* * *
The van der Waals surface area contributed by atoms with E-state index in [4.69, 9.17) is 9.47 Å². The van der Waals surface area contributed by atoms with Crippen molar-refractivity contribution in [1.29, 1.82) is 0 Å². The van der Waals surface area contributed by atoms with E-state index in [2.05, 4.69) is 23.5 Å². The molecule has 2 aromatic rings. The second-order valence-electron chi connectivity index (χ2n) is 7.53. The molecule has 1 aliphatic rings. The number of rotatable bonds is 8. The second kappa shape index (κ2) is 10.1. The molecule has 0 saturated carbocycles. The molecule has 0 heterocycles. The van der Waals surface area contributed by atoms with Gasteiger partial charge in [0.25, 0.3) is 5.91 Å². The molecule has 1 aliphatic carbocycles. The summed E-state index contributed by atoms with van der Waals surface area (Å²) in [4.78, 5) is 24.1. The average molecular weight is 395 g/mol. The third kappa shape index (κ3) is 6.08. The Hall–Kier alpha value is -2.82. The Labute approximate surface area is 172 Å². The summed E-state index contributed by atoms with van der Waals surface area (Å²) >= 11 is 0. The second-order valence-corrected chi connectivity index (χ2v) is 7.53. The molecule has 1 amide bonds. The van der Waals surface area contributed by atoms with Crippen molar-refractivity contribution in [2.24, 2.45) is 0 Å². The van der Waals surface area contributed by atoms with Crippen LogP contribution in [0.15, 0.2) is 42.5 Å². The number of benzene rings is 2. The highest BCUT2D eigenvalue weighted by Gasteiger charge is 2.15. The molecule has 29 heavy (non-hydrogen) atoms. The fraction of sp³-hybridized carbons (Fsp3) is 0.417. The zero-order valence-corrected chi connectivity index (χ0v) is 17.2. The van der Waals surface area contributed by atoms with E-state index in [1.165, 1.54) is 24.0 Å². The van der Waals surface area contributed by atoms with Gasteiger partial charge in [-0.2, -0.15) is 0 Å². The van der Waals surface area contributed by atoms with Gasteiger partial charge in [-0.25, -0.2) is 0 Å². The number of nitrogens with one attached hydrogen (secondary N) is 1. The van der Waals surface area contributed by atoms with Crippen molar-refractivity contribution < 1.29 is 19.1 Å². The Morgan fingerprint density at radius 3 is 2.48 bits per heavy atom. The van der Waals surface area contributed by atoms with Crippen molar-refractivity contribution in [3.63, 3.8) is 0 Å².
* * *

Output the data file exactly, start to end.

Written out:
The van der Waals surface area contributed by atoms with E-state index in [4.69, 9.17) is 9.47 Å². The van der Waals surface area contributed by atoms with Crippen molar-refractivity contribution in [1.29, 1.82) is 0 Å². The van der Waals surface area contributed by atoms with E-state index in [2.05, 4.69) is 23.5 Å². The molecule has 2 aromatic rings. The second-order valence-electron chi connectivity index (χ2n) is 7.53. The molecule has 1 aliphatic rings. The number of rotatable bonds is 8. The second kappa shape index (κ2) is 10.1. The molecule has 0 saturated carbocycles. The molecule has 0 heterocycles. The van der Waals surface area contributed by atoms with Gasteiger partial charge in [0.25, 0.3) is 5.91 Å². The molecule has 1 aliphatic carbocycles. The summed E-state index contributed by atoms with van der Waals surface area (Å²) in [4.78, 5) is 24.1. The average molecular weight is 395 g/mol. The third kappa shape index (κ3) is 6.08. The Hall–Kier alpha value is -2.82. The Labute approximate surface area is 172 Å². The summed E-state index contributed by atoms with van der Waals surface area (Å²) >= 11 is 0. The second-order valence-corrected chi connectivity index (χ2v) is 7.53. The molecule has 1 amide bonds. The van der Waals surface area contributed by atoms with Crippen molar-refractivity contribution in [2.24, 2.45) is 0 Å². The van der Waals surface area contributed by atoms with Crippen LogP contribution in [0.15, 0.2) is 42.5 Å². The number of benzene rings is 2. The highest BCUT2D eigenvalue weighted by Gasteiger charge is 2.15. The molecule has 29 heavy (non-hydrogen) atoms. The fraction of sp³-hybridized carbons (Fsp3) is 0.417. The zero-order valence-corrected chi connectivity index (χ0v) is 17.2. The van der Waals surface area contributed by atoms with E-state index in [1.165, 1.54) is 24.0 Å². The van der Waals surface area contributed by atoms with Gasteiger partial charge in [-0.2, -0.15) is 0 Å². The van der Waals surface area contributed by atoms with Gasteiger partial charge in [-0.25, -0.2) is 0 Å². The number of nitrogens with one attached hydrogen (secondary N) is 1. The van der Waals surface area contributed by atoms with Crippen molar-refractivity contribution < 1.29 is 19.1 Å². The Morgan fingerprint density at radius 3 is 2.48 bits per heavy atom. The van der Waals surface area contributed by atoms with Crippen molar-refractivity contribution in [3.63, 3.8) is 0 Å².